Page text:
Youth Soccer Organizations
Youth sports can play a vital role in the development of young people. Dynamic Sports incorporates research on the developmental stages that young people go through creating curriculum that is age appropriate. We have designed our curriculum to be easy for volunteer coaches to understand and use in just 3-5 minutes during practice. Parents are encouraged to reinforce the life skill lessons by discussing them with their children.
The Benefit of Using the Life Skills™ Soccer Program for Rec
Sports provides the opportunity to learn valuable lessons that apply to school and everyday life; however, research shows that these lessons must be taught – they are not automatically caught. The Life Skills™ Soccer Program teaches the positive character strengths that are proven to have a direct impact on achievement and success in soccer, school and life.
The all-new U6 Player’s Guide focuses on age-appropriate learning that children can develop playing soccer. Of primary importance at this age is developing motor skills, cognitive skills and social skills. Our program highlights the opportunities that children have to learn self-regulation, deliberate attention, deliberate memory, private speech and listening and as well as how to follow the rules of the game. They also practice developing body control, agility, coordination, imagination and creativity while becoming more familiar and skilled with the soccer ball.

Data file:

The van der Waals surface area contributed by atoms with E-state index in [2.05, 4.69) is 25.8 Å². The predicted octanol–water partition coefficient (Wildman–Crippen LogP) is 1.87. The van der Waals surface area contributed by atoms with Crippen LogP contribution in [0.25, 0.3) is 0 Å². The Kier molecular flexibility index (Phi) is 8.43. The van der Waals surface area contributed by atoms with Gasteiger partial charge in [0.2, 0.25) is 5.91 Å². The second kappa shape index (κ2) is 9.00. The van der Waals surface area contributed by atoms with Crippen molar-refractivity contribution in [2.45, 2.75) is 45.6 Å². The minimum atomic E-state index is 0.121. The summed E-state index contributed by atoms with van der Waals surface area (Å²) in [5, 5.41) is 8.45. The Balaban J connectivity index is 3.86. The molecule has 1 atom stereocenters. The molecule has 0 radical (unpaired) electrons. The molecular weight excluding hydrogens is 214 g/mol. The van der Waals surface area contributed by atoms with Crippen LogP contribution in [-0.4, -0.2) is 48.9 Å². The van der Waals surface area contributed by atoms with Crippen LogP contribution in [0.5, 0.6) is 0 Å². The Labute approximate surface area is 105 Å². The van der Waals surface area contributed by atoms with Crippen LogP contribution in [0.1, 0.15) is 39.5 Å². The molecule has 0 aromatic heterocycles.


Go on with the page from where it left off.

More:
The curriculum focuses on developing good “social skills” such as: Have Fun, Try Hard, Respect Others, Listen, Play Fair, Take Turns, Share, Work Together, Be Brave, Be Positive, Be Nice and Be Honest. Volunteer coaches share a quick thought about each social skill and then reinforce it during the practice session. After practice, parents read a story each week from the Player’s Guide and then explain why each social skill is important to learn and demonstrate.
The curriculum for this age group focuses on the character strengths that research indicates have the most direct impact on achievement and success. Among the important lessons players learn is the importance of goal setting and cognitive behavioral strategies to help improve self-control. They also learn how to develop better focus, effort and determination. Together this combination of positive character strengths has been proven through research to be a more reliable predictor of achievement. Coaches introduce a new character strength every week or two and parents reinforce the importance of each character strength and how it relates to soccer, school and life.
For this age group the curriculum is organized in two-parts.
Part one focuses on the dynamics of team play. In order to function well as a team, each player must understand their role and work unselfishly to do their job on the pitch. The lessons focus on such things as “collective responsibility”, teamwork, commitment, trust and leadership. By mastering these skills players develop the ability to put the team’s best interest first, to make a total commitment to the team’s philosophy, to lead and to be led, to perform their job under pressure and to trust others and be trusted. These are positive character strengths that will also serve them well in college and as they enter into the working world.
Part two focuses on developing positive character strengths such as respect, honesty, patience, generosity and cooperation.